in soybeans in comparison with the costs of previously-used herbicide
programs. The report notes that glyphosate programs were priced to be
competitive with conventional programs. Since the introduction of
glyphosate-tolerant varieties to the soybean market in 1996, prices of
glyphosate and competitive herbicides have been reduced by their
manufacturers. The report documents a $220 million net reduction in annual
weed control costs for soybean growers in 1998 compared to 1995.

Preparation of the NCFAP report Agricultural Biotechnology: Benefits of
Transgenic Soybeans by Leonard P. Gianessi and Janet E. Carpenter was
supported financially by a grant from the Rockefeller Foundation.

The report is available at NCFAP's website: www.ncfap.org

------ The National Center for Food and Agricultural Policy is a private,
non-profit, non-advocacy research organization.

-0- /U.S. Newswire 202-347-2770/



Copyright (c) 2000 U.S. Newswire Corp. Received by NewsEdge Insight:
04/14/2000 09:37:58

Date: May 18 2000 05:07:43 EDT
From: Douglas A Powell
Subject: Re: herbicide use

Here is a summary that partially answers the claims by Margulis; they are
most likely based on the Benbrook study mentioned below.

Nov. 12/99
Doug Powell

Benbrook (1999) claims that Roundup Ready (RR) soybean yield drag was
evident in numerous 1998 field trials as summarized by Oplinger et al.
(1999). Oplinger and co-workers collected yield data from 8,200 soybean
performance trials conducted at universities in eight of the northern
United States. The data indicated that average yields of RR soybean
varieties ranged from 14 per cent less to 13 per cent more than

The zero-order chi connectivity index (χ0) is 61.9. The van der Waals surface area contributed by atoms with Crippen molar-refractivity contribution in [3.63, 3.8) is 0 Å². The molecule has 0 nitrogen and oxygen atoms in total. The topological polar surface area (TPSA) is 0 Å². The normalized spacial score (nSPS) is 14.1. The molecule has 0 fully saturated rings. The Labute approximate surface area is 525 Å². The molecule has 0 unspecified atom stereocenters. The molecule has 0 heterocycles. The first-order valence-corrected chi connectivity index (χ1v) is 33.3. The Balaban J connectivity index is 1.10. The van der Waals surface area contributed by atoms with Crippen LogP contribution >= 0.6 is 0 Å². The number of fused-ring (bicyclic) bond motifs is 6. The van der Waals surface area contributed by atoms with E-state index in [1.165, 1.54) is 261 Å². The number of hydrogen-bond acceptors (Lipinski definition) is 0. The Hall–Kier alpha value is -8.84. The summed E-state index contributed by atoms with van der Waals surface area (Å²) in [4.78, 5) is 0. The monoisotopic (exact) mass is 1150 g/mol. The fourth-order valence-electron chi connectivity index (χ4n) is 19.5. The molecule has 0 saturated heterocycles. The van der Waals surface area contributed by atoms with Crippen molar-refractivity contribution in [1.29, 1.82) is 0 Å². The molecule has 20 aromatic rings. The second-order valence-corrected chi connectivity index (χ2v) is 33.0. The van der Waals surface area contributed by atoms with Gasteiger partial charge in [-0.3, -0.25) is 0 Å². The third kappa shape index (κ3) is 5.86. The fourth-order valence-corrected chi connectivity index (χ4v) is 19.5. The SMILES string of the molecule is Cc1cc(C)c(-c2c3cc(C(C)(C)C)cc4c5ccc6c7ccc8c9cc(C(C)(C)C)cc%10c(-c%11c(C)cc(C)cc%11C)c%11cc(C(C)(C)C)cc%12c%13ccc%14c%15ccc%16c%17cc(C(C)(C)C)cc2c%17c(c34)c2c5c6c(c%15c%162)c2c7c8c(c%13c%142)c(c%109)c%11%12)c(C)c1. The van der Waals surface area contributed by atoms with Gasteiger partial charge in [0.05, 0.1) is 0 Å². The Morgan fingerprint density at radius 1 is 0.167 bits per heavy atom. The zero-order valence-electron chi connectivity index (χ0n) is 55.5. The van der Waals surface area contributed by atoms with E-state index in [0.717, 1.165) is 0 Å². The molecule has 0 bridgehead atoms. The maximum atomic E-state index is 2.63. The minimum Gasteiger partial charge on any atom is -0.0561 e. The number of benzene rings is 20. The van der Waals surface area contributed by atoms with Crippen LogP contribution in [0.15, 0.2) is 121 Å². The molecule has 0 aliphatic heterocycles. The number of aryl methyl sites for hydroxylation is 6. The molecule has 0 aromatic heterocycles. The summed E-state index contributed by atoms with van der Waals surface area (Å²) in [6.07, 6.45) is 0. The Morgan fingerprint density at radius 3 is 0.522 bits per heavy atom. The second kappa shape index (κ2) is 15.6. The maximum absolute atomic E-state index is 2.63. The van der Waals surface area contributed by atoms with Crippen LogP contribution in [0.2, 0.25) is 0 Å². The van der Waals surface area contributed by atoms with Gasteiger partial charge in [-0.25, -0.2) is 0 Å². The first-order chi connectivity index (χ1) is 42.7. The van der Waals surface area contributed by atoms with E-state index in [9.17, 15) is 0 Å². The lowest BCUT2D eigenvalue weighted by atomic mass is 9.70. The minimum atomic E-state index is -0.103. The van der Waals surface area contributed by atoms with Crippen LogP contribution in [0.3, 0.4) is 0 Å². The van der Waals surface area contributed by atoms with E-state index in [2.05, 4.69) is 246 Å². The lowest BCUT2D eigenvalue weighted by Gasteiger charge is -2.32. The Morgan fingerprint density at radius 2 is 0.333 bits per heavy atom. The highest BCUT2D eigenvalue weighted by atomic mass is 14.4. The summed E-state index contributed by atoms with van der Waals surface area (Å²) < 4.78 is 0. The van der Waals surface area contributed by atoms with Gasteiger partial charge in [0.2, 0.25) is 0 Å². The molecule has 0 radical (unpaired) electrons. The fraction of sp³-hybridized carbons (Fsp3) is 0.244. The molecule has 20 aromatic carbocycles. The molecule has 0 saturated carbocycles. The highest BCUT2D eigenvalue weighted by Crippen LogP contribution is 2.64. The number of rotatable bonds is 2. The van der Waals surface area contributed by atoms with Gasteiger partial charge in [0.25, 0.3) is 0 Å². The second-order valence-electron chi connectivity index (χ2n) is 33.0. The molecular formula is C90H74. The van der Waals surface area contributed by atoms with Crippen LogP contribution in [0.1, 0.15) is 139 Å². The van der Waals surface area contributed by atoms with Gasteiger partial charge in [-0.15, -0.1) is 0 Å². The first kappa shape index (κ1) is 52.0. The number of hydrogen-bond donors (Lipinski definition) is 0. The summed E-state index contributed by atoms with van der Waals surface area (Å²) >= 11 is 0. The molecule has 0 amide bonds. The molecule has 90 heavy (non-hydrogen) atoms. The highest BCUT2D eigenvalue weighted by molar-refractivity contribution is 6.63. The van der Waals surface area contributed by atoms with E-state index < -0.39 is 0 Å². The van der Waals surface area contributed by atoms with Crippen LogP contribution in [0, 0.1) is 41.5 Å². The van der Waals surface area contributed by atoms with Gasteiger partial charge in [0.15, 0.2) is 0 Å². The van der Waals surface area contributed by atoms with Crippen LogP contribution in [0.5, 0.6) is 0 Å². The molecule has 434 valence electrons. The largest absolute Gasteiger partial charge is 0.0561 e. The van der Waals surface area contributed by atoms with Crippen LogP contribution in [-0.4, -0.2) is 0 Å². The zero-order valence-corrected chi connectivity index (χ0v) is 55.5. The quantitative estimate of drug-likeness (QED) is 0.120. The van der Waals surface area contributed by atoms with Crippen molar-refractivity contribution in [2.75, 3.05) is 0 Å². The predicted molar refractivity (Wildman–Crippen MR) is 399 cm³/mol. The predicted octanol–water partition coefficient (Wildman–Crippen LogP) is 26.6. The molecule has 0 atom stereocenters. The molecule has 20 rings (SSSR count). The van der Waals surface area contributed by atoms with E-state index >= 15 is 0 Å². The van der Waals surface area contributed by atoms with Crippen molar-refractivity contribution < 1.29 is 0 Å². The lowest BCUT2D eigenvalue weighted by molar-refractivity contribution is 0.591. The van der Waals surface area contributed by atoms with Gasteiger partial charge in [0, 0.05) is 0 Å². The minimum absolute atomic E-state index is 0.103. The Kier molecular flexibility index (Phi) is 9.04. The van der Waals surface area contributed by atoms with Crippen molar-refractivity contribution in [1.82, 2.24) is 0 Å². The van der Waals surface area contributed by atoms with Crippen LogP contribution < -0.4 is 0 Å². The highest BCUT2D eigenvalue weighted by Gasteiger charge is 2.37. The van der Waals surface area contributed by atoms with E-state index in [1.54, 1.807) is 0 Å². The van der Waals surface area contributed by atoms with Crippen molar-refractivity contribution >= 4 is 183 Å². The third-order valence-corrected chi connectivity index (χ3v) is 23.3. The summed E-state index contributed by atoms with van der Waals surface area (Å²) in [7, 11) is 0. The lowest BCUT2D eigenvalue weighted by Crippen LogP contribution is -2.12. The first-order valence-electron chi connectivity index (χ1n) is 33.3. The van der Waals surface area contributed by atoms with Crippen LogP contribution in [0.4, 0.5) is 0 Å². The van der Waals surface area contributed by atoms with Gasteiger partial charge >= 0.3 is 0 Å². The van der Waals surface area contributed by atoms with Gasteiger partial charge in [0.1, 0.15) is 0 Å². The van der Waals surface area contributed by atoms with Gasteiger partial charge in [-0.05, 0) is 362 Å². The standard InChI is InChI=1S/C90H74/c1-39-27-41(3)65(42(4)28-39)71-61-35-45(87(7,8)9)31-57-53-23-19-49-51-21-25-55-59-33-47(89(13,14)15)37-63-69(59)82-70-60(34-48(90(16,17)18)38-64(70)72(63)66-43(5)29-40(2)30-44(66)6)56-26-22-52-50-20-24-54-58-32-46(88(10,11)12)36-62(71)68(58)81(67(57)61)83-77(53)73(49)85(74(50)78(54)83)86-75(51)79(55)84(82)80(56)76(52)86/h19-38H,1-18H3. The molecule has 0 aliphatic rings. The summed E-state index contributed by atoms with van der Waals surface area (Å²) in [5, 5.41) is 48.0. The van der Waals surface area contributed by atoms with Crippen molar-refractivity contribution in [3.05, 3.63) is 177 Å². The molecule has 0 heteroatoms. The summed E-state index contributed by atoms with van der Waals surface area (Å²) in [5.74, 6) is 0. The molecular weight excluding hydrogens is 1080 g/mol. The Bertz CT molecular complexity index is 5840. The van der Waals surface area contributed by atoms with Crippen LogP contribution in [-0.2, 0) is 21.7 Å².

conventional varieties. Averages of all tests indicated a 4 per cent
decrease in yield of RR soybeans compared to conventional varieties. Given
the magnitude of the study, the overall trend may seem significant.

However, the data would be more meaningful if Oplinger et al. Had included
statistical analyses indicating whether RR soybean yields were
significantly different from their conventional counterparts. In addition,
the soybean varieties evaluated were grown under varied environmental and
production conditions. Benbrook (1999) cites interactions of weather,
tillage methods, soil conditions, herbicides, insecticides, and
surfactants as affecting soybean yield. Weeds are unpredictable and
species that limit crop yields can change from year to year. Rose (1998)
writes that weed species, row spacing, and the timing and application of
herbicides can affect weed competition, and therefore yield, in soybeans.
These different production conditions necessarily affect soybean yields.
Furthermore, the data presented by Oplinger et al.
(1999) is for a single growing season, which may not have been
representative of the norm. Until multiple season data is collected and
analysed, it remains difficult to accurately determine the significance,
if any, of yield drag for RR soybeans..

There are numerous advantages to using RR soybeans. Glyphosate, the active
ingredient in Roundup, is known for its low toxicity and has been used for
nearly 30 years without any harm to beneficial insect